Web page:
Hopes, Fears and A Wild Guess for 2023

Hilary Pearson

It’s January again, time for forward looks (and a backward glance or two). In this post, I do some of both. In a similar post at the beginning of 2022, I noted that others looking at the coming year were cautiously avoiding predictions, given the uncertainties in our world. That uncertainty dominated 2022. Perhaps 2023 will be no different. 

So, for 2023, rather than predictions, I suggest new hopes and reluctant fears for the work of philanthropy, building on what I suggested in early 2022. 

My starting point for these hopes and fears is the belief that philanthropy is an act of relationship. Not just a handover and hand-off but a mutual exchange. Not a choice between trusting or controlling but a productive combining of assets.

I share this belief with Phil Buchanan of the Centre for Effective Philanthropy. Towards the end of 2022, he described his hopes (and some fears) for grantmaking philanthropy in the United States in a long public essay.  This essay summarizes very effectively the questions posed by changes in the philanthropic landscape over the last three years. Buchanan puts his finger on an important question provoked by the calls for less control by funders over their grants. Many of these calls suggest that funders should simply trust their grantees and give with no conditions. This did not consider the need for ongoing and mutual accountability, so necessary to relationship.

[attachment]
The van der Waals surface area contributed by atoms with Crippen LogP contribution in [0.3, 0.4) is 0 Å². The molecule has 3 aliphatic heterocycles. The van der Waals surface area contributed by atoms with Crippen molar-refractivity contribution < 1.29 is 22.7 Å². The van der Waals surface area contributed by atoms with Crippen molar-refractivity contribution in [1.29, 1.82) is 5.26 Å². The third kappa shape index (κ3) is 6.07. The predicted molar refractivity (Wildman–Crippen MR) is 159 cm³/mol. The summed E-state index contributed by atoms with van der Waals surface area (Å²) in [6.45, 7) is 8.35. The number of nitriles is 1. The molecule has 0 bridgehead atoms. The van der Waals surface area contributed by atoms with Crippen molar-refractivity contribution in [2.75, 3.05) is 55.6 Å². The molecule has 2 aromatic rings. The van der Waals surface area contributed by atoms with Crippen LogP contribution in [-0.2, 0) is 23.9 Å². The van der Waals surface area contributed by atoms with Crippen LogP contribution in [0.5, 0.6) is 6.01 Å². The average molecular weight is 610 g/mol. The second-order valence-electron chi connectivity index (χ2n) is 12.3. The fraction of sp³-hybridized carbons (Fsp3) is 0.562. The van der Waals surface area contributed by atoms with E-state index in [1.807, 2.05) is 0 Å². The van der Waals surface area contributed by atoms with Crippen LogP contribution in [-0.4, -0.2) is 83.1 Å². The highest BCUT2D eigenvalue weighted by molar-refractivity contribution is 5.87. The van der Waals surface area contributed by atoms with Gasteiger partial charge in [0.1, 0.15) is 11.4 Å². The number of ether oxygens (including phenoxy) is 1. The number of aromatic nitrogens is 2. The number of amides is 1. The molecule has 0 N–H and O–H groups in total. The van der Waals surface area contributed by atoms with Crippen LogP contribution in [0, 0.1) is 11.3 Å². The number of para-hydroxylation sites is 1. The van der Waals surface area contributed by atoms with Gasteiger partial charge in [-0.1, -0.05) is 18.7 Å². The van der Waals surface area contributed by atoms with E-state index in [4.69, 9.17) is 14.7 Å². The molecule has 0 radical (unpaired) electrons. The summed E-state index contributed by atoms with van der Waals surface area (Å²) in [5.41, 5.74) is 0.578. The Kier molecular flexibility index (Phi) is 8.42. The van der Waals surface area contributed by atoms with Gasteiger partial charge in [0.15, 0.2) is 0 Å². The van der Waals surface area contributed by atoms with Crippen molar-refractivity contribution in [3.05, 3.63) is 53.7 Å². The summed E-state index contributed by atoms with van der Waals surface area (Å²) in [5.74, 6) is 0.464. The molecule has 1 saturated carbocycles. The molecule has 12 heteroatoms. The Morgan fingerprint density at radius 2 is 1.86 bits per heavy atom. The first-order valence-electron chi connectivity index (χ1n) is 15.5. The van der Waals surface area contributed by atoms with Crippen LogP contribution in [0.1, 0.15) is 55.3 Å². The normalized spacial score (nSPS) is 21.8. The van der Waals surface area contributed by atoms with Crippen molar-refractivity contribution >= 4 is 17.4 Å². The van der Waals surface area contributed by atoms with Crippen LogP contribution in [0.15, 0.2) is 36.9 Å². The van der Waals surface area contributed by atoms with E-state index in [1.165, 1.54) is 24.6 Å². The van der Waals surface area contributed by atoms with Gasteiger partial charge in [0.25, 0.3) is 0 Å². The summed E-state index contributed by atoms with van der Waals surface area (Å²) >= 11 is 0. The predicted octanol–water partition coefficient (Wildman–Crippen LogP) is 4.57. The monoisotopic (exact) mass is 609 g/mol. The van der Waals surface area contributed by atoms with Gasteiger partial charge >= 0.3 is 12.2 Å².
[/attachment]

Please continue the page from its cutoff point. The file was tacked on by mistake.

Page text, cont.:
Must there be a choice between trust and accountability? No, according to Buchanan. “Thoughtful donors and foundations”, he says, “reject the notion that there need be a dichotomy between strategy, assessment, evidence, and learning on the one hand and trust, listening and flexible support on the other. They recognize that trust develops over time. They embrace mutual accountability. They realize that, while the knowledge and expertise of those closest to issues should be respected, foundation staff and donors do often possess useful knowledge, too.”